Celebrate Your Best Friends on National Best Friends Day
We already have enough reasons to love our best friends (that’s why they’re the best), but it’s a good practice to voice these reasons as a way of showing gratitude. To celebrate National Best Friends Day, here are some reasons to show your bestie some extra love:
Best friends give us a sense of belonging. According to Dr. Katherine Hall, “a sense of belonging improves your motivation, health, and happiness. When you see your connection to others, you know that all people struggle and have difficult times. You are not alone. There is comfort in that knowledge.” Our best friends have a special way of making us feel like we’re at home.
Our best friends also teach us a lot about life. One of the things we learn from friendships like these is conflict resolution. Friendships are like any other relationship in that sometimes we argue and disagree. Resolving issues, coming to compromises, and learning to love each other’s differences are invaluable social skills and we learn all things from our best friends.
Close friends are also able to give you necessary reality checks from time to time. Because best friends know us so well, they are able to see things that we can’t, and aren’t afraid to share their dose of reality with you. Friends who care about us the most can offer insights and will have a perspective on our behavior that others might not see.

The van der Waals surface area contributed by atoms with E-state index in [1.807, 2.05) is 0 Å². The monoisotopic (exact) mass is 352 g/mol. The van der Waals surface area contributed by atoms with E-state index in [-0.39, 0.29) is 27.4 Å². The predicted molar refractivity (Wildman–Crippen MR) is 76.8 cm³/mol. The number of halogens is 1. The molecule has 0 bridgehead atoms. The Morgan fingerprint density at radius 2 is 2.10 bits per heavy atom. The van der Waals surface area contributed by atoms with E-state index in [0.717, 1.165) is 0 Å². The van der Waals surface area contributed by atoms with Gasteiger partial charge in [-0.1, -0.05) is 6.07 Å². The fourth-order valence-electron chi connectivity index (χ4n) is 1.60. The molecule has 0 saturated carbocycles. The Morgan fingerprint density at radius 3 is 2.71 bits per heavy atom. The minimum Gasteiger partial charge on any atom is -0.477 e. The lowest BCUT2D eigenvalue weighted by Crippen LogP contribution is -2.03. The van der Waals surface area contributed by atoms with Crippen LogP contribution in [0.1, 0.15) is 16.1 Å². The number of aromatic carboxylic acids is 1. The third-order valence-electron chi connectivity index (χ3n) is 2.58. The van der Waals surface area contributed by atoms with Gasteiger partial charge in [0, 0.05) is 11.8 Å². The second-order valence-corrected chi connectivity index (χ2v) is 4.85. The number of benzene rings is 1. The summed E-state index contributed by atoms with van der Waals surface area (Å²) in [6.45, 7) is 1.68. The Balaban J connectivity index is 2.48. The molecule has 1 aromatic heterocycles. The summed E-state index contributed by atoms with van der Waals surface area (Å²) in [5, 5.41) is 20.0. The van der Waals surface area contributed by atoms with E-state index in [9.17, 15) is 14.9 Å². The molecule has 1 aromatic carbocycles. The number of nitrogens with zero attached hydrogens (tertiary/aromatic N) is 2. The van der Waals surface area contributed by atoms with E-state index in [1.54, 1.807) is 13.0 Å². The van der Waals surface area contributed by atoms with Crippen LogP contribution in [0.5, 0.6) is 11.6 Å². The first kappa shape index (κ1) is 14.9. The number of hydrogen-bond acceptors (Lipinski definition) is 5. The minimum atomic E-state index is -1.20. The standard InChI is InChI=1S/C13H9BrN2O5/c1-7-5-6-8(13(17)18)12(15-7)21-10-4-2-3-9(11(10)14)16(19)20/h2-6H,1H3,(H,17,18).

Sometimes life hands us lemons and we have to deal with some difficult stuff. Best friends are there through thick and thin, and they are actually scientifically proven to help relieve stress during these times. Being with a BFF during a stressful event reduces levels of the stress hormone cortisol, according to a 2011 study published in Developmental Psychology. Not only that, people in the study didn’t feel as upset about the experience if their best friend was around.
Not only do our best friends offer a shoulder to cry on and some much needed TLC, they’re also good to have around because their good moods are contagious. A 2008 study published in the British Medical Journal found that people were 15 percent more likely to be happy themselves when they spent time with a happy friend—and that feel-good effect stretches all the way to their friends’ friends’ friends. Friendship really does make the world a happier place.